The University of Pittsburgh and Lubrizol, an Ohio-based chemical company, have set out to change the chemical manufacturing industry for the better. Now the two entities are closer to that goal thanks to a grant from the U.S. Department of Energy.

The Department of Energy awarded the Pitt Department of Chemical and Petroleum Engineering and Lubrizol a collaborative grant for research into so-called clean energy chemical manufacturing. The grant, along with contributions from Pitt and Lubrizol, will total $7.5 million over four years.

The funding is part of the Rapid Advancement in Process Intensification Deployment (RAPID) initiative, a partnership between the American Institute of Chemical Engineers (AIChE) and the DOE. Pitt and Lubrizol are among the 45 members of the $70 million initiative focused on improving energy efficiency and productivity in the chemical industry.

Cliff Kowall, a Lubrizol technical fellow and corporate engineer, says Pitt and Lubrizol received the grant because of their years of work to advance process intensification and modular manufacturing. While the two design approaches are common in Europe, they have yet to become the standard for U.S. chemical manufacturing.

If successful, Kowall believes Pitt and Lubrizol will be the first group to “demonstrate that this can be used very effectively at very large industrial volumes.”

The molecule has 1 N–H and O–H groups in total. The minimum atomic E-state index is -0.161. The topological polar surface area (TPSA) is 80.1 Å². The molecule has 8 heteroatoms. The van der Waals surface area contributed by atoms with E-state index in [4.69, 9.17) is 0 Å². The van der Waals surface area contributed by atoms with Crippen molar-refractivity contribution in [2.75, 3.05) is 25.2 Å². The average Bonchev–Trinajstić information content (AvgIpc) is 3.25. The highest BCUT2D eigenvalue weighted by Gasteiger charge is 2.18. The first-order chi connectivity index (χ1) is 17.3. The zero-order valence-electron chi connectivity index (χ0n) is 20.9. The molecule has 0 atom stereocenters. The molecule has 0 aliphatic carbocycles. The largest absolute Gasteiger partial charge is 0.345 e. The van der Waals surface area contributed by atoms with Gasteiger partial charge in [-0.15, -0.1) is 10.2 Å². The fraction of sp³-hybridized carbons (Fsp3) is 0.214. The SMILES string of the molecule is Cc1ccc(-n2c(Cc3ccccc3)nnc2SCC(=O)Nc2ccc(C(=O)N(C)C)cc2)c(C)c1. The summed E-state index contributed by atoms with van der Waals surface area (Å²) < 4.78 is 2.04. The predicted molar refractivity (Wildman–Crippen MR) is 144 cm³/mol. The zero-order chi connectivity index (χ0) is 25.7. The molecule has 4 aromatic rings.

“It will spread, I believe, throughout the chemical industry,” says Kowall. “We’re going to make some fundamental changes and increase the competitiveness of the chemical industry in the United States. That’s kind of the end goal.”

Kowall explains that, compared to conventional methods, the combination of process intensification and modular manufacturing would make chemical manufacturing cheaper, cleaner, safer and more efficient. He uses the example of skids, a practice in modular manufacturing where chemicals are produced with smaller units as opposed to in a single large plant. The approach offers plenty of benefits — for one, a plant requires long periods of inactivity for cleaning and maintenance, whereas using multiple skids allows for continuous production and are easier to fix.

“The downtime is really minimized,” says Kowall.

Established in 1928, and acquired by Berkshire Hathaway five years ago, Lubrizol produces a variety of chemicals and materials including motor oil and transmission fluid performance additives, thickening agents for consumer products like shampoos, and coatings for things like athletic shoes. Through the efforts of Kowall, the company started a partnership with Pitt around the time when he says the university was “really energized to develop industrial relationships.”

“It was a perfect fit,” says Kowall, who also serves as an adjunct instructor at Pitt’s Swanson School of Engineering.

The partnership, which began in 2014 with a $1.2 million strategic alliance agreement, resulted in a mutually beneficial arrangement that allows Lubrizol to tap into Pitt’s talent and resources while adding value to the university. The funding went toward the creation of undergraduate courses focused on chemical product design and developing entrepreneurial skills. At the same time, students can gain hands-on experience by working on research projects tailored to Lubrizol’s business operations.

The partnership also brought about the University of Pittsburgh Physical Property Internship, a nine-month internship targeted at chemical engineering students who graduate in December and intend to go to graduate school in the fall.

Last month, Lubrizol renewed the partnership by pledging to invest roughly $1 million in Pitt over a three-year period.

“Lubrizol is embedded here,” says Kowall. “Everybody knows Lubrizol. And there’s a Pitt presence at Lubrizol.”